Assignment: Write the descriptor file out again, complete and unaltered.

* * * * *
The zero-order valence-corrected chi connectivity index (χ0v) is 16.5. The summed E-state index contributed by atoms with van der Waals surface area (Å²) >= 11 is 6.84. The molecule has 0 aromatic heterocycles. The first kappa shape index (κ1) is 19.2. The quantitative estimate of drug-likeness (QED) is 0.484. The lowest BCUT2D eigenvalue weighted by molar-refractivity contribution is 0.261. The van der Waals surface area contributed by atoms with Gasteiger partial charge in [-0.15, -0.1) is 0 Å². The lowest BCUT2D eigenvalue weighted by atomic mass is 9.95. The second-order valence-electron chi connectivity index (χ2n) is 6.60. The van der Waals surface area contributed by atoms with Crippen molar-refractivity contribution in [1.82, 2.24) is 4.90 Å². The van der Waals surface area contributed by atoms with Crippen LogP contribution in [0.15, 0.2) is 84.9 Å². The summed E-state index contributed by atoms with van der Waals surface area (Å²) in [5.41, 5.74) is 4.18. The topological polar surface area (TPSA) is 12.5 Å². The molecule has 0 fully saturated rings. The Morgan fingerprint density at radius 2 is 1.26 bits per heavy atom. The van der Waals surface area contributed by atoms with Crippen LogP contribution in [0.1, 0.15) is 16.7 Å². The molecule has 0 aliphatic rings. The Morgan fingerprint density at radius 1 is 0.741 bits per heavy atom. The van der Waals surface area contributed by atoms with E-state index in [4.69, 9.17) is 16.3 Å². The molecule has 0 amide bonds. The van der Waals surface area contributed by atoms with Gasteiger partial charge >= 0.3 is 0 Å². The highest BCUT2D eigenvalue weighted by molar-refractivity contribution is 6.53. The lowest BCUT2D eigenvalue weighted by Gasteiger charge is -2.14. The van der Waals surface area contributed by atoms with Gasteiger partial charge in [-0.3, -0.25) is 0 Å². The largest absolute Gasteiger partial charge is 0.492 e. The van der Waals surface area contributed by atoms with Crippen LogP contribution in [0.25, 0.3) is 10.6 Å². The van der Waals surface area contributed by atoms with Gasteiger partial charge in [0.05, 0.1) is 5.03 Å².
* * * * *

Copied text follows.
The zero-order valence-corrected chi connectivity index (χ0v) is 16.5. The summed E-state index contributed by atoms with van der Waals surface area (Å²) >= 11 is 6.84. The molecule has 0 aromatic heterocycles. The first kappa shape index (κ1) is 19.2. The quantitative estimate of drug-likeness (QED) is 0.484. The lowest BCUT2D eigenvalue weighted by molar-refractivity contribution is 0.261. The van der Waals surface area contributed by atoms with Gasteiger partial charge in [-0.15, -0.1) is 0 Å². The lowest BCUT2D eigenvalue weighted by atomic mass is 9.95. The second-order valence-electron chi connectivity index (χ2n) is 6.60. The van der Waals surface area contributed by atoms with Crippen molar-refractivity contribution in [1.82, 2.24) is 4.90 Å². The van der Waals surface area contributed by atoms with Crippen LogP contribution in [0.15, 0.2) is 84.9 Å². The summed E-state index contributed by atoms with van der Waals surface area (Å²) in [5.41, 5.74) is 4.18. The topological polar surface area (TPSA) is 12.5 Å². The molecule has 0 fully saturated rings. The Morgan fingerprint density at radius 2 is 1.26 bits per heavy atom. The van der Waals surface area contributed by atoms with Crippen LogP contribution in [0.1, 0.15) is 16.7 Å². The molecule has 0 aliphatic rings. The Morgan fingerprint density at radius 1 is 0.741 bits per heavy atom. The van der Waals surface area contributed by atoms with E-state index in [4.69, 9.17) is 16.3 Å². The molecule has 0 amide bonds. The van der Waals surface area contributed by atoms with Gasteiger partial charge >= 0.3 is 0 Å². The highest BCUT2D eigenvalue weighted by molar-refractivity contribution is 6.53. The lowest BCUT2D eigenvalue weighted by Gasteiger charge is -2.14. The van der Waals surface area contributed by atoms with Gasteiger partial charge in [-0.3, -0.25) is 0 Å². The largest absolute Gasteiger partial charge is 0.492 e. The van der Waals surface area contributed by atoms with Crippen LogP contribution in [0.25, 0.3) is 10.6 Å². The van der Waals surface area contributed by atoms with Gasteiger partial charge in [0.05, 0.1) is 5.03 Å².